Federal Attorney-General slams WikiLeaks again

Release of Yemen-related cable a threat to national security

Federal Attorney-General Robert McClelland has again labelled the release of thousands of US embassy cables by WikiLeaks as a threat to national security.

“The Australian Government is on the record as saying the large-scale distribution of hundreds of thousands of classified United States Government documents is reckless, irresponsible and potentially dangerous,” McLelland said in a statement.

He added that the government’s position was to not comment on material published by WikiLeaks, but was in this instance making an exception due to the decision by WikiLeaks not to remove information which could be used to identify specific people.

“On occasions in the past, Wikileaks has decided to redact identifying features where security operations or safety could be put at risk," McClelland said.

"This has not occurred in this case.

“The publication of any information that could compromise Australia’s national security — or inhibit the ability of intelligence agencies to monitor potential threats — is incredibly irresponsible.”

The latest release of cables is understood to contain one suggesting 11 Australians be placed on a no-fly list and 12 on a watchlist due to potential links to terrorism in Yemen.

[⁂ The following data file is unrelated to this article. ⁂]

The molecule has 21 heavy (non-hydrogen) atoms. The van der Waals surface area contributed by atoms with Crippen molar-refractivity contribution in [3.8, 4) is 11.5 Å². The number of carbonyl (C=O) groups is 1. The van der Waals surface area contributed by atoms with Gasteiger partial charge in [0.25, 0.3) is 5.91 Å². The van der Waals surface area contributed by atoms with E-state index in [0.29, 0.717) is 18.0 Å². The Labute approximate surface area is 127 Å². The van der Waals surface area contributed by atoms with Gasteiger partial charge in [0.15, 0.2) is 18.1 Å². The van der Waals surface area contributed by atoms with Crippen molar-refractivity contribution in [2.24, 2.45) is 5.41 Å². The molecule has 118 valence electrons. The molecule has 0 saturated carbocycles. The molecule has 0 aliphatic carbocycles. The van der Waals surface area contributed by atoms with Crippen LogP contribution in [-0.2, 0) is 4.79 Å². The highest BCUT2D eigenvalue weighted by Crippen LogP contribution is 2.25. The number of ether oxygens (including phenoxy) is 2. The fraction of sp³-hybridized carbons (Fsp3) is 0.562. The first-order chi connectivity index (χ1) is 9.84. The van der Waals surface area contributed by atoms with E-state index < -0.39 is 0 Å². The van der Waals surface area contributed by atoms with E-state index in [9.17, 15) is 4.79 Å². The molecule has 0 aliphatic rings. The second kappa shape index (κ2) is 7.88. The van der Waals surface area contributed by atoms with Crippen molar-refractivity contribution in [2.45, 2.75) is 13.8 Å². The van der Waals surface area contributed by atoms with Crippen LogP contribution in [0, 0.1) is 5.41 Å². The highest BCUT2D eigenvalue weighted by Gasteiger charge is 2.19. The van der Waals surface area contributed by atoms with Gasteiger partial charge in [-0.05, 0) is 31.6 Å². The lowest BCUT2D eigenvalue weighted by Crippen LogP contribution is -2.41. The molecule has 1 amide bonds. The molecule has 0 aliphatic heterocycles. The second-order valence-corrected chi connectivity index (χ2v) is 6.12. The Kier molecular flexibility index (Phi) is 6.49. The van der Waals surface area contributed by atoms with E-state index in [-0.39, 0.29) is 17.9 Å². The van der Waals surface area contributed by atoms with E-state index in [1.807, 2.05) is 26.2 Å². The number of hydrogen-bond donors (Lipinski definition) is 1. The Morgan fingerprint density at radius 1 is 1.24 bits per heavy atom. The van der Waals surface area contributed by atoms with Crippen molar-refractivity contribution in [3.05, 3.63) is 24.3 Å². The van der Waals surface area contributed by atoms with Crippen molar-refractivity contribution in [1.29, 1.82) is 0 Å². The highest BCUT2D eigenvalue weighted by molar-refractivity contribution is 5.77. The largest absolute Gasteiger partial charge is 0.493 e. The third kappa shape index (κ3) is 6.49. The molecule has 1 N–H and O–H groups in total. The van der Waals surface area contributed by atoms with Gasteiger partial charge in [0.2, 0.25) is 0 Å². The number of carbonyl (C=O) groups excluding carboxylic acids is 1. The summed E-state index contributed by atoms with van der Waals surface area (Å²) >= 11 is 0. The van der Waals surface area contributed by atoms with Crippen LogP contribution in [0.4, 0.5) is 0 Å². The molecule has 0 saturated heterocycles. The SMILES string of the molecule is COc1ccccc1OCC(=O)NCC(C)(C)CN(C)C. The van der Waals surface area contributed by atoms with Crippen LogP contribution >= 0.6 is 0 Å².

“The Government condemns the publication of any document that could seriously impact Australia’s national security,” McClelland said.

“It is long-standing practice not to comment on individuals who may or may not be of security concern or on matters of national security.”

Last week, author Suelette Dreyfus argued the release of diplomatic documents by WikiLeaks had given people more insight into how the US government works.

Dreyfus is author of Underground: Tales of Hacking, Madness and Obsession on the Electronic Frontier, which features the exploits of Mendax — the hacker handle of WikiLeaks' founder Julian Assange.

The release of another US embassy cable by Wikileaks prompted US authorities to meet with European officials on behalf of Oracle with regard to its $US7.4 billion acquisition of Sun Microsystems, it was revealed this week.

Follow Tim Lohman on Twitter: @Tlohman

Follow Computerworld Australia on Twitter: @ComputerworldAU

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